Napster, the file-sharing business that devastated the music industry at the turn of the century, has been sold to UK technology company MelodyVR in a $70m deal.
The acquisition from US company RealNetworks is the latest attempt to transform the famous tech boom brand, which was co-founded in 1999 by digital pioneer Sean Parker, who went on to be an early Facebook investor.
Having found fame as a website that allowed millions of people to share music illegally over the internet, Napster was shut down in 2001 before being resurrected as a streaming platform.
MelodyVR streams virtual music concerts and events in conjunction with promoters including Live Nation. Chief executive Anthony Matchett told the Financial Times he was confident he could create a strong player in the music sector by combining its fledgling virtual live music business with Napster’s streaming operation.
“This acquisition puts us on a path to being profitable as a group pretty quickly,” he said.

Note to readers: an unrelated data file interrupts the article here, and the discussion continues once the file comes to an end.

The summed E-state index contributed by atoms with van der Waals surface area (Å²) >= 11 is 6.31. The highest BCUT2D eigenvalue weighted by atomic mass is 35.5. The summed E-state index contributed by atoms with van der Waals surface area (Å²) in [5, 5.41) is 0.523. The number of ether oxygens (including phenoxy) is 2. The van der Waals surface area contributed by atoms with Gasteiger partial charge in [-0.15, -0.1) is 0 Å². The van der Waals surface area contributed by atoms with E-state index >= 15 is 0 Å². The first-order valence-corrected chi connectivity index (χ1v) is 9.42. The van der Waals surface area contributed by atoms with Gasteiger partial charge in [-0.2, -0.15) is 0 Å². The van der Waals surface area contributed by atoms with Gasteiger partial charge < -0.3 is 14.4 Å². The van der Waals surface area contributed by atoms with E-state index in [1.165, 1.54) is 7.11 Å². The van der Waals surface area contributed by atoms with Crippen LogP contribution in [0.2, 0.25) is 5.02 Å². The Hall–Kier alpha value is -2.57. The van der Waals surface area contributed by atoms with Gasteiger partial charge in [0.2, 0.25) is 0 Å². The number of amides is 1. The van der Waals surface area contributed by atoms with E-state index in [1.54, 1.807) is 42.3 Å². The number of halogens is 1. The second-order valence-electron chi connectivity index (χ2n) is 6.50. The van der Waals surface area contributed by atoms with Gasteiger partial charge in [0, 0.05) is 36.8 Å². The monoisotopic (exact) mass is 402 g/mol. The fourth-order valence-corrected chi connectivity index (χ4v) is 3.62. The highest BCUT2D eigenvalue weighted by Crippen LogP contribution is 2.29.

The purchase price comprises $15m in cash, $11m in MelodyVR shares and $44m in payment obligations to various music publishers and record labels. That historic debt looks to be a heavy burden for the lossmaking UK start-up, though Mr Matchett said the obligations are “manageable”.
The company reported less than £200,000 in revenue in 2019 when it recorded a £16.1m pre-tax loss, so the Napster deal represents a reverse takeover of the business.
During its heyday, Napster raised the ire of the music industry, with the heavy metal band Metallica successfully suing the company. The site’s closure proved to be a turning point for the sector, with its success triggering a sharp decline in CD sales and a shift towards downloading music via Apple’s iTunes, and later streaming through legal services such as Spotify.
Napster was relaunched as a download service to take on iTunes and later converted to a streaming platform that operates both under its own brand and as a service provider to other companies. It has built a base of 3m users and a song library of 90m pieces of music.
RealNetworks took control of Rhapsody, the parent company behind Napster, last year. Previous Napster investors include Best Buy, the electronics retailer, and Spanish telecoms company Telefónica.
Mr Matchell said he remained confident there was room for smaller players in the streaming market despite the huge scale of Spotify and Apple.
MelodyVR will raise $15m through issuing new shares to fund the deal.